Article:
- Don't you believe in any of the virtues? Tessa finally asks.

- One person's virtues are another person's vices; Sally informs lowering her head and gazing at her bare feet on the cold floor.

Tessa shakes her head, brings her hands in front of her, and places them over her groin as if they were guardians of the Holy Grail. - Virtues are virtues, Tessa says. They're not interchangeable. Vices are vices. Sins are sins. Tessa pauses and Sally sighs.

- Are you still a virgin? Are you pure? Are you chaste? Sally asks loudly as if wanting the whole campus to know the awaited reply.

Tessa blushes and looks away and back at the Picasso. - That is my business, Tessa mutters in a soft voice which barely reaches Sally's ears. I am speaking of virtues themselves, not my possessing them. One does not disprove virtues simply by not possessing them. Some people seem to think that because they do not possess the virtues that they cease to exist...Like God, Tessa says suddenly louder. People who don't believe in God think that because they don't believe, that God is thereby disproved. God does not depend on us to believe in Him to exist. He exists whether we have faith or not. There is a pause of silence. Neither woman says a word nor looks the other in the face. After a few minutes of this, Sally taps the space on the bed beside her.

- Come and sit down. How did we get on to God and such things on a fine morning like this? Sally says lifting her eyes from her feet and looking at Tessa. I invited you here for a chat and a cup of coffee, not to solve the problems of the universe. Tessa smiles a faint smile that lingers on the lips for a second or so before dissolving into the air about them. She walks over to the bed and sits down.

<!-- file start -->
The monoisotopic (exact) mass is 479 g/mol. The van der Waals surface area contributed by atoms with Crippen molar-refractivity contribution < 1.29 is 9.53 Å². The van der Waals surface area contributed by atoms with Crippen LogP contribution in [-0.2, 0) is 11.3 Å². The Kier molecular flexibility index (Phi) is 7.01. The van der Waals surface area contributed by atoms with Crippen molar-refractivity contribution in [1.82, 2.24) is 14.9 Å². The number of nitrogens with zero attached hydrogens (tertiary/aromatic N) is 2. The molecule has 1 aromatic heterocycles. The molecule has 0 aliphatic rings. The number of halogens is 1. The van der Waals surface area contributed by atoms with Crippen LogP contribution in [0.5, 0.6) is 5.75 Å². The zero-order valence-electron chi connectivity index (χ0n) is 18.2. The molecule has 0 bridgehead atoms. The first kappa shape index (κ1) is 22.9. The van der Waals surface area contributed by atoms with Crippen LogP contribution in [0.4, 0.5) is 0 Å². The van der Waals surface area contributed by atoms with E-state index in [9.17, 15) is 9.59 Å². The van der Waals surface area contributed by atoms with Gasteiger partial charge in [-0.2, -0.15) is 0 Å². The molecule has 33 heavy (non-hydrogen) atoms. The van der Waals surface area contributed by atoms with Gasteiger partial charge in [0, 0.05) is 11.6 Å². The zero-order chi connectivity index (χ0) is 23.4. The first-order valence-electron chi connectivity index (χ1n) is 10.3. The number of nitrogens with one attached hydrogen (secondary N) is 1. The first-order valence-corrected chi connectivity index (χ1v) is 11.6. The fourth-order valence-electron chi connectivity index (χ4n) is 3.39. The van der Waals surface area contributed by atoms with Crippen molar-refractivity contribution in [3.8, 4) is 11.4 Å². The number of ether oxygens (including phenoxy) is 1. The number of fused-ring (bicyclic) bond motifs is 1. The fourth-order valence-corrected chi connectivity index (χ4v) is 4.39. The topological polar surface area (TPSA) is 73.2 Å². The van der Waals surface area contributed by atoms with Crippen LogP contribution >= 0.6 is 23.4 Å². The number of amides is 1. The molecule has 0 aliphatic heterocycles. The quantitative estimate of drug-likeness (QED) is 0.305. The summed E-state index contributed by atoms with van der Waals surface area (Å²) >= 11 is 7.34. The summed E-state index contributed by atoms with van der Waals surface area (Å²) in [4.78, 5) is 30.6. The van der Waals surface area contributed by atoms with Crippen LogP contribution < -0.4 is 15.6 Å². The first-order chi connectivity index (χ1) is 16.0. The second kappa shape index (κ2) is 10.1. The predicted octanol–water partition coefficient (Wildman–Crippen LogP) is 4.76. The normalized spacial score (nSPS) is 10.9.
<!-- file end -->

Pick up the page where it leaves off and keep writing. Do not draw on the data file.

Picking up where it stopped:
- My fault, Tessa confesses, I get too uptight about such things. My boyfriend, Julian, is always mocking me about it. Sally senses a twinge of disappointment on hearing the word boyfriend but brushes it off and smiles.

- You have a boyfriend? Sally asks.

- Yes, Julian, Tessa informs, bringing into her own mind his face as she last saw it two weeks before. He's a student in London, she adds, wondering secretly to herself what he was doing now and whom he was with on the long nights away from her. Sally pretends interest and for a few minutes Tessa proclaims his virtues and vices and inwardly blushes at the vices of them both on their last weekend. Tessa has done talking about Julian and his vices and such and Sally rises from the bed and walks over to the table by the sink and with a spoonful of coffee puts some in each mug. Tessa picks up the magazine again and reads where she left off. Sally waits for the kettle to boil.

The woman's voice from the CD player proclaims words which causes Sally to say, - You tell them, Billie, you tell them. Tessa lifts her eyes from the magazine thinking another person has entered the room, only to find Sally swaying once again to the music and the voice bemoaning around the room.

- Who's Billie? Tessa asks a swaying Sally.

- Billie Holiday, jazz and blues singer, Sally almost sings. It's her singing on the cd. Tessa nods her head slightly in acknowledgement.

- Not my kind of music, Tessa informs. Sally sways back to the table by the sink and attends to the boiling kettle.

- I like most music, Sally says pouring hot water into the two mugs. It is the food of my soul; she adds pouring milk in little splashes. It doesn't matter to me if it's Billie Holiday or Haydn, Miles Davis or Debussy. Tessa listens and smiles. She watches as Sally sways with two mugs towards her as if performing a new art form.

- Mozart is my real true love, Tessa says as if confessing to a dark deed. But jazz is not something I can say I like much... She stops and takes the mug from Sally who then sits down on the bed again beside her.